Right. Because you like it and you're comfortable. You might now find you lean towards that because it is comfort. So you go with that. They might have a personal motive or a preference as to how they have come to that conclusion on where you fit within their assessment based off of their rationalization. So that's kind of the, the catch 22 is you have to understand yourself well enough to trust by acknowledging and accepting the opinion of yourself and others that either agree or don't agree, but you have to get to that part Absolutely.

00;06;36;05 - 00;07;01;06
You know, it's amazing that how two different people could say exactly the same thing in a different in different ways. And the results and the impact and the emotional and emotional impact is completely different. We can go back to our military days, right? We've all seen commanding officers that they give an order and they're so gruff and you feel like you're dirty or worthless, whatever.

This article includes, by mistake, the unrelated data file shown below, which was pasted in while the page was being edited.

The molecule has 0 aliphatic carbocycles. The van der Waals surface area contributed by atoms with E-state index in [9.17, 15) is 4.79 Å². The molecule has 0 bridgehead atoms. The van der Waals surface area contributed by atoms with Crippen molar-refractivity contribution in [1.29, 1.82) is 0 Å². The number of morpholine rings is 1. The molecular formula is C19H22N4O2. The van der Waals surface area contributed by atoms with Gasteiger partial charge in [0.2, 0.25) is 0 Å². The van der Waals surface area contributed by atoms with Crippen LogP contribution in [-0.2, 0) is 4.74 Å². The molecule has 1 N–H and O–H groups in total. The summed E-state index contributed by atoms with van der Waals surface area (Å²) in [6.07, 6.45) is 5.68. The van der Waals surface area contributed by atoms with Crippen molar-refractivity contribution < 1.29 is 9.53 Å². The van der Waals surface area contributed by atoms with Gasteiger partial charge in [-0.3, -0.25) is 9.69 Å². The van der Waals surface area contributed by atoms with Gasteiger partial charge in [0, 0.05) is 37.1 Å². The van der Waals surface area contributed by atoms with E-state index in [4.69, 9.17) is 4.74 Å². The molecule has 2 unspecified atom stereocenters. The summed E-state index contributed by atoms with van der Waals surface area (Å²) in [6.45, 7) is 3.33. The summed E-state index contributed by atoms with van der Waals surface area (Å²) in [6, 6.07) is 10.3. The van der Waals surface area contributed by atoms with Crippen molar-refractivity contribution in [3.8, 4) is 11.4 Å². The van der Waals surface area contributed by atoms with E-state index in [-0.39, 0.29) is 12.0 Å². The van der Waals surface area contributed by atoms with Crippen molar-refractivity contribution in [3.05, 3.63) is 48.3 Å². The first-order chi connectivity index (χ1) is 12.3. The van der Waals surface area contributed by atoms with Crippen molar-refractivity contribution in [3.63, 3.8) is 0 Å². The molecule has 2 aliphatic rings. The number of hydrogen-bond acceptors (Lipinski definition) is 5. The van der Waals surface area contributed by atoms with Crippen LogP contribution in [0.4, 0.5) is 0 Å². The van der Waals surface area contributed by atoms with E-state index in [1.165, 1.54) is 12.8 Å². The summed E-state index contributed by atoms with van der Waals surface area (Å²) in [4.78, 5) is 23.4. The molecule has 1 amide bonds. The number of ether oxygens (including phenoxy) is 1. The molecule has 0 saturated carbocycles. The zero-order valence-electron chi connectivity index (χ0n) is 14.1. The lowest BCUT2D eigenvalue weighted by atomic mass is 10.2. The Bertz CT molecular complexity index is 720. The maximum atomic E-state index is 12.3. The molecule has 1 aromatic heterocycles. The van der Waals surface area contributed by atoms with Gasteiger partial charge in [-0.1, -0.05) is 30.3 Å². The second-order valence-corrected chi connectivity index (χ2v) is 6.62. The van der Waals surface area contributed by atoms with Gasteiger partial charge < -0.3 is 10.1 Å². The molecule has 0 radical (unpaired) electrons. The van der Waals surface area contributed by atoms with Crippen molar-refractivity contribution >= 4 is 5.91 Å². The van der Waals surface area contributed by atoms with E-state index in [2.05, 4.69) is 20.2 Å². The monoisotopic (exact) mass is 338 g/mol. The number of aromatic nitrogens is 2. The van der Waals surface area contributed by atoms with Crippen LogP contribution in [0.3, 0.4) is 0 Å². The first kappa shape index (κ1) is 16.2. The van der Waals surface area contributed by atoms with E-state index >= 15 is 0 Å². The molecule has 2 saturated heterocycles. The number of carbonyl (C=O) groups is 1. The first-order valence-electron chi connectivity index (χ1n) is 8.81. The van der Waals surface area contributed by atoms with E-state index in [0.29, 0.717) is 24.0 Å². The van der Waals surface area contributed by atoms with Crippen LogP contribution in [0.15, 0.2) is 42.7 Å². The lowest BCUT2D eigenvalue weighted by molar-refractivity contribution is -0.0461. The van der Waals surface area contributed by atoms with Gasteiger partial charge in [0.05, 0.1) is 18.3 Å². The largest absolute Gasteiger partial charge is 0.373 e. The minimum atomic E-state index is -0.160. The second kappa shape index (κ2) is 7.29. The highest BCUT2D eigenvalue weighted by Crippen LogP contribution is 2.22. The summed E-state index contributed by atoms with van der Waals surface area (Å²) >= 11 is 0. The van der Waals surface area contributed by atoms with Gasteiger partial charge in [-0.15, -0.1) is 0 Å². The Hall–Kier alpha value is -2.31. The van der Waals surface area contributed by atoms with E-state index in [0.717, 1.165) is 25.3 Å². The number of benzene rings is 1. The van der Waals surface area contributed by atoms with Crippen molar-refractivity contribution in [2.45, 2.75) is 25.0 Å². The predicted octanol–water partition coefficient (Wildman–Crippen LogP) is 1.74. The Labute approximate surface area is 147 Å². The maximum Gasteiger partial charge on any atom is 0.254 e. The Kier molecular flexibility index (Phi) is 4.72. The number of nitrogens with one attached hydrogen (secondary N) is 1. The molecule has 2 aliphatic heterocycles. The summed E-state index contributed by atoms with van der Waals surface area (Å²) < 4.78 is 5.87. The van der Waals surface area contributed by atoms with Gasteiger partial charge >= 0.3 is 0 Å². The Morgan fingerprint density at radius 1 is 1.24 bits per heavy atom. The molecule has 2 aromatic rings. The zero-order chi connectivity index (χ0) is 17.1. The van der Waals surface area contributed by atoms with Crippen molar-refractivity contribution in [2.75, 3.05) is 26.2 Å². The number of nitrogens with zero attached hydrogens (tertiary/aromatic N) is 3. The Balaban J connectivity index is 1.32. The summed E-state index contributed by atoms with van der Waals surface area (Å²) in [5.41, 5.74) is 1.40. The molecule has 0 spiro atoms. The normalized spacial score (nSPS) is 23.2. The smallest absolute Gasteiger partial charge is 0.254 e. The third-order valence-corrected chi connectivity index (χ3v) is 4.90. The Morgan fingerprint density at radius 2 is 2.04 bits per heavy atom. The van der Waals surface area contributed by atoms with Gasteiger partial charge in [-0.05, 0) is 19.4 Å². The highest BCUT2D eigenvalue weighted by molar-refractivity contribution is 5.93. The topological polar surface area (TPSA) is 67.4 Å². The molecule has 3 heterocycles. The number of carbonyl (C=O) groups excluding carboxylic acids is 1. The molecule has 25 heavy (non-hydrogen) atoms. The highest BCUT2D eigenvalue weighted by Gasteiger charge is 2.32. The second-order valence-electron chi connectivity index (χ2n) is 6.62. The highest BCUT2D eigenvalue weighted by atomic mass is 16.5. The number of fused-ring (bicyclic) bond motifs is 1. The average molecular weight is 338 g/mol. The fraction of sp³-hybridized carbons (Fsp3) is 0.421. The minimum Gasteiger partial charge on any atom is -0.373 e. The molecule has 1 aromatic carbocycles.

00;07;01;25 - 00;07;29;07
And you also have another commanding officer that you can say the way they express it. Yep. Here's an order. It's tough work. But you it feels like they care about you. It feels that they understand the pain you're going to feel from that order and you accept it completely differently. And that's what leadership is all about, is understanding the state of who you're talking to, how you communicate and really evaluating what is the person's emotions, how will it affect their emotions.

00;07;29;20 - 00;07;40;26
And it's also so important that context and it's not just the military, it's the whole world. And there's amazing differences in leadership and impact. Just based just on that.

00;07;41;13 - 00;08;05;07